A while back, I stumbled across the following advertisement:
“Pina coladas are fresh. Your marketing isn’t.”
Which is an awful ad, but it got me thinking.
Comparisons are one of the most used tactics in copywriting. Take A, compare it to B, and voila! You’ve got copy.
So I figured I’d lay down the ground rules for what makes a great comparison—and what makes an absolutely awful one.
1. The two need to have something in common
This is the problem with the Pina coladas ad. What do marketing and an alcoholic drink have in common?
Saying one is fresh and one isn’t is no more meaningful than saying, “Bouncy castles bounce. Your marketing doesn’t.”
The Exception: A Contrast
But like everything in copywriting, there’s an exception.
Dogs and internet have nothing in common.
And that’s exactly the point.
2. The comparison can’t be too extreme
A while back, I was writing an early draft for an advertisement for a camera bag that doubled as a day pack (a regular bag). The draft went as follows.
“Hercules carried a gate on his shoulders,
The Hulk lifted a mountain.
Good for them.
For everyone else, here’s a camera bag that’s also a day pack.”
I didn’t like it, but I couldn’t figure out why.
Until I realized that the comparison was too extreme.
The average man may not be able to pick up a mountain or . . .
But he can carry a camera bag and a day pack. People do it all the time.
Rather than having the desired effect of people comparing B to A and realizing that just like they can’t do A, they can’t do B . . .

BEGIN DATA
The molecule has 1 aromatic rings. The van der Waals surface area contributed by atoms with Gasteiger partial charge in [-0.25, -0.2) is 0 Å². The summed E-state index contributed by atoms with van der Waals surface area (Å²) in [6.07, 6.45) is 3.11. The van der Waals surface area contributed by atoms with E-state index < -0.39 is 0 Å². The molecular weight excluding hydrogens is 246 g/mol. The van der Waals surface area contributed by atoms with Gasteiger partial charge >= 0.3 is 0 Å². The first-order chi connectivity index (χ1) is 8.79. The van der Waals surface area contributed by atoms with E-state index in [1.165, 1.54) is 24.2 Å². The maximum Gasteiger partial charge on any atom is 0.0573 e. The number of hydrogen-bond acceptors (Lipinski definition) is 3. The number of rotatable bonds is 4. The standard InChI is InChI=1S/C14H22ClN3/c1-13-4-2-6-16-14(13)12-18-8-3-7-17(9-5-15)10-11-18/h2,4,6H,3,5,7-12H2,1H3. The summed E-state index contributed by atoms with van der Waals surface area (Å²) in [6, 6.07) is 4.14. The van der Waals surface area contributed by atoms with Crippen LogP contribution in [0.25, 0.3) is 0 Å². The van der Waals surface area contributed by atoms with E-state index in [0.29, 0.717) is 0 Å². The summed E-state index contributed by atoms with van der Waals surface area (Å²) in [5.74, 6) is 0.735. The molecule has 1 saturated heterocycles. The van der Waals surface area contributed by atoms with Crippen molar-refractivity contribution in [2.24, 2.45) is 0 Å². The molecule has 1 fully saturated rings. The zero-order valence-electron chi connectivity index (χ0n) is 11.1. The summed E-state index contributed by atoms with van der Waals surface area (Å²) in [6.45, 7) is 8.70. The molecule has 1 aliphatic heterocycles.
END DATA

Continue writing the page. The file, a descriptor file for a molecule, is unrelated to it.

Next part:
The ad would make people realize that they can’t do A but they can do B—which means B can’t be too hard.
3. They need to add something
And this is where comparisons work.
A comparison on its own is just a comparison. It’s not a message. It’s not a pitch. It’s just two things juxtaposed to each other.
Comparisons work when they add something.
Something that wouldn’t be there without them.
Take a look at this Seamless ad.
This is one of the best comparisons I’ve ever seen.
Without it, Seamless would just be left telling people that they don’t want to wait in line. To which people will shrug and say maybe I don’t, maybe I do.
But with it, people realize that Seamless is right. They don’t wait for the light.
Why should they wait in line?
That’s a comparison.
Eli Landes is one of those weird writers who just can't get enough. A marketing writer by day and a fiction writer whenever he can squeeze in the time, he spends his spare time working on his novel, writing short fiction, or daydreaming (I mean, researching). His main genre is Jewish fiction, but he's been known to dabble in the weird, the absurd, and the truly dark.